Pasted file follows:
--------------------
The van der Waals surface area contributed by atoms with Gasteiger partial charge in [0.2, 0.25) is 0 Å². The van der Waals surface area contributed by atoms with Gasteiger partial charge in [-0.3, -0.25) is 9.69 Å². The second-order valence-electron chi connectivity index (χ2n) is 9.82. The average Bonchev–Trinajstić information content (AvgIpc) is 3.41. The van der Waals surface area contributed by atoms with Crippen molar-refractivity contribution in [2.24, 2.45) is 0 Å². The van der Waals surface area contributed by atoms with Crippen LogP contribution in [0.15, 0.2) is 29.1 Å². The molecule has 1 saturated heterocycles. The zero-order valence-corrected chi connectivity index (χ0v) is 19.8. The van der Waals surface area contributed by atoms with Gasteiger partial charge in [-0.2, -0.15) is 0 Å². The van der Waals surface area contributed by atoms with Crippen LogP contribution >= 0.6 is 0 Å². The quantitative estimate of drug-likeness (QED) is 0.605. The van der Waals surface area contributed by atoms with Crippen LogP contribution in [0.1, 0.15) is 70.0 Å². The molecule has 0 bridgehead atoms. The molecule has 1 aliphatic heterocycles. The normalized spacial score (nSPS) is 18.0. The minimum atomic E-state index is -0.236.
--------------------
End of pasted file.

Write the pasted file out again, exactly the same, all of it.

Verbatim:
The van der Waals surface area contributed by atoms with Gasteiger partial charge in [0.2, 0.25) is 0 Å². The van der Waals surface area contributed by atoms with Gasteiger partial charge in [-0.3, -0.25) is 9.69 Å². The second-order valence-electron chi connectivity index (χ2n) is 9.82. The average Bonchev–Trinajstić information content (AvgIpc) is 3.41. The van der Waals surface area contributed by atoms with Crippen molar-refractivity contribution in [2.24, 2.45) is 0 Å². The van der Waals surface area contributed by atoms with Crippen LogP contribution in [0.15, 0.2) is 29.1 Å². The molecule has 1 saturated heterocycles. The zero-order valence-corrected chi connectivity index (χ0v) is 19.8. The van der Waals surface area contributed by atoms with Gasteiger partial charge in [-0.2, -0.15) is 0 Å². The van der Waals surface area contributed by atoms with Crippen LogP contribution >= 0.6 is 0 Å². The quantitative estimate of drug-likeness (QED) is 0.605. The van der Waals surface area contributed by atoms with Crippen LogP contribution in [0.1, 0.15) is 70.0 Å². The molecule has 0 bridgehead atoms. The molecule has 1 aliphatic heterocycles. The normalized spacial score (nSPS) is 18.0. The minimum atomic E-state index is -0.236.